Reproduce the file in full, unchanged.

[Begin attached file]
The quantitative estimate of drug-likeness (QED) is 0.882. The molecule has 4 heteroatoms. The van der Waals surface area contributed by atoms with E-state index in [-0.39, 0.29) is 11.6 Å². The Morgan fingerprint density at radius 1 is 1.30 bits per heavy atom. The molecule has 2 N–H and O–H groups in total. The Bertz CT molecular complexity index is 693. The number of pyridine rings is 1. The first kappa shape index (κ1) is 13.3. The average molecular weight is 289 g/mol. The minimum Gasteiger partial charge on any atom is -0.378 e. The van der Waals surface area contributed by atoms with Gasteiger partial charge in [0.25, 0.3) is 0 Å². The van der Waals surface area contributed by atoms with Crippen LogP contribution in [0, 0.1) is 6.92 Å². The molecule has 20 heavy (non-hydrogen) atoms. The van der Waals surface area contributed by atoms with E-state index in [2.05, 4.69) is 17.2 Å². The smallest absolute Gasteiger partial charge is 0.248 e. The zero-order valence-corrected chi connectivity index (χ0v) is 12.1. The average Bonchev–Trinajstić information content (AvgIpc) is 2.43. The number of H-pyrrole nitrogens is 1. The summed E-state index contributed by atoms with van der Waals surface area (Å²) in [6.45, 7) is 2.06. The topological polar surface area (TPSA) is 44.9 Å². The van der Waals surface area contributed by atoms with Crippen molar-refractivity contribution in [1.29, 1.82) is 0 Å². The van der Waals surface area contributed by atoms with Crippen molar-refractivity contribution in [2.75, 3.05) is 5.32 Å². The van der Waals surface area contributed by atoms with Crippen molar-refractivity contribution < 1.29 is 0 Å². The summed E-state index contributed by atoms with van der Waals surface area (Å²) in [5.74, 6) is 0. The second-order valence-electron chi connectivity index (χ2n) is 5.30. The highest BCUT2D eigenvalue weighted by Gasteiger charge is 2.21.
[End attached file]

The quantitative estimate of drug-likeness (QED) is 0.882. The molecule has 4 heteroatoms. The van der Waals surface area contributed by atoms with E-state index in [-0.39, 0.29) is 11.6 Å². The Morgan fingerprint density at radius 1 is 1.30 bits per heavy atom. The molecule has 2 N–H and O–H groups in total. The Bertz CT molecular complexity index is 693. The number of pyridine rings is 1. The first kappa shape index (κ1) is 13.3. The average molecular weight is 289 g/mol. The minimum Gasteiger partial charge on any atom is -0.378 e. The van der Waals surface area contributed by atoms with Gasteiger partial charge in [0.25, 0.3) is 0 Å². The van der Waals surface area contributed by atoms with Crippen LogP contribution in [0, 0.1) is 6.92 Å². The molecule has 20 heavy (non-hydrogen) atoms. The van der Waals surface area contributed by atoms with E-state index in [2.05, 4.69) is 17.2 Å². The smallest absolute Gasteiger partial charge is 0.248 e. The zero-order valence-corrected chi connectivity index (χ0v) is 12.1. The average Bonchev–Trinajstić information content (AvgIpc) is 2.43. The number of H-pyrrole nitrogens is 1. The summed E-state index contributed by atoms with van der Waals surface area (Å²) in [6.45, 7) is 2.06. The topological polar surface area (TPSA) is 44.9 Å². The van der Waals surface area contributed by atoms with Crippen molar-refractivity contribution in [1.29, 1.82) is 0 Å². The van der Waals surface area contributed by atoms with Crippen molar-refractivity contribution in [2.75, 3.05) is 5.32 Å². The van der Waals surface area contributed by atoms with Crippen molar-refractivity contribution < 1.29 is 0 Å². The summed E-state index contributed by atoms with van der Waals surface area (Å²) in [5.74, 6) is 0. The second-order valence-electron chi connectivity index (χ2n) is 5.30. The highest BCUT2D eigenvalue weighted by Gasteiger charge is 2.21.